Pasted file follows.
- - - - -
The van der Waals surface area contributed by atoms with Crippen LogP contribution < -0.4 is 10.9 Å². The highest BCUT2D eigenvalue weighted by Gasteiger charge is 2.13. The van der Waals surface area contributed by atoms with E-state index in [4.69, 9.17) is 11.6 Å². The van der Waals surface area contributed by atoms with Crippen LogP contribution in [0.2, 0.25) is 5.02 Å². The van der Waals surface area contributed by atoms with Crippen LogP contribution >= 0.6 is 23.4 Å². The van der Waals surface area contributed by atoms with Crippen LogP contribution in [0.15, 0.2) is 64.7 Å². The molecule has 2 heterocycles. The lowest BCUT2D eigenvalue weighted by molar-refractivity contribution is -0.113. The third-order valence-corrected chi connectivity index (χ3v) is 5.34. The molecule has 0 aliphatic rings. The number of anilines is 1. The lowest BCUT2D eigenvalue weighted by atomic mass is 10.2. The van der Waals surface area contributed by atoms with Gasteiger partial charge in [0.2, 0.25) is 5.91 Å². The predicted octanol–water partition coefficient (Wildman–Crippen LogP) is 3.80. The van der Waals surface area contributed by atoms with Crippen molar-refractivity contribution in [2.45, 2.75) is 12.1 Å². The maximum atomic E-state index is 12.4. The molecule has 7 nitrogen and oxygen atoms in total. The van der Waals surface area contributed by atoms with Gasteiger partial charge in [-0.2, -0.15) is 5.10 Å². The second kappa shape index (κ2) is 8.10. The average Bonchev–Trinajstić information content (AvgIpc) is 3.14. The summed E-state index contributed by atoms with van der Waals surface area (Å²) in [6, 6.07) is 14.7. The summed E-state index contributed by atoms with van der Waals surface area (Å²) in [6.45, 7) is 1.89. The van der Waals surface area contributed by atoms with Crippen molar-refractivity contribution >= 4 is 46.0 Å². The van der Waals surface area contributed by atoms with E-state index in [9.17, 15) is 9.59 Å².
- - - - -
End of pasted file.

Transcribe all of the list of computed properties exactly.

The van der Waals surface area contributed by atoms with Crippen LogP contribution < -0.4 is 10.9 Å². The highest BCUT2D eigenvalue weighted by Gasteiger charge is 2.13. The van der Waals surface area contributed by atoms with E-state index in [4.69, 9.17) is 11.6 Å². The van der Waals surface area contributed by atoms with Crippen LogP contribution in [0.2, 0.25) is 5.02 Å². The van der Waals surface area contributed by atoms with Crippen LogP contribution >= 0.6 is 23.4 Å². The van der Waals surface area contributed by atoms with Crippen LogP contribution in [0.15, 0.2) is 64.7 Å². The molecule has 2 heterocycles. The lowest BCUT2D eigenvalue weighted by molar-refractivity contribution is -0.113. The third-order valence-corrected chi connectivity index (χ3v) is 5.34. The molecule has 0 aliphatic rings. The number of anilines is 1. The lowest BCUT2D eigenvalue weighted by atomic mass is 10.2. The van der Waals surface area contributed by atoms with Gasteiger partial charge in [0.2, 0.25) is 5.91 Å². The predicted octanol–water partition coefficient (Wildman–Crippen LogP) is 3.80. The van der Waals surface area contributed by atoms with Crippen molar-refractivity contribution in [2.45, 2.75) is 12.1 Å². The maximum atomic E-state index is 12.4. The molecule has 7 nitrogen and oxygen atoms in total. The van der Waals surface area contributed by atoms with Gasteiger partial charge in [-0.2, -0.15) is 5.10 Å². The second kappa shape index (κ2) is 8.10. The average Bonchev–Trinajstić information content (AvgIpc) is 3.14. The summed E-state index contributed by atoms with van der Waals surface area (Å²) in [6, 6.07) is 14.7. The summed E-state index contributed by atoms with van der Waals surface area (Å²) in [6.45, 7) is 1.89. The van der Waals surface area contributed by atoms with Crippen molar-refractivity contribution >= 4 is 46.0 Å². The van der Waals surface area contributed by atoms with E-state index in [9.17, 15) is 9.59 Å².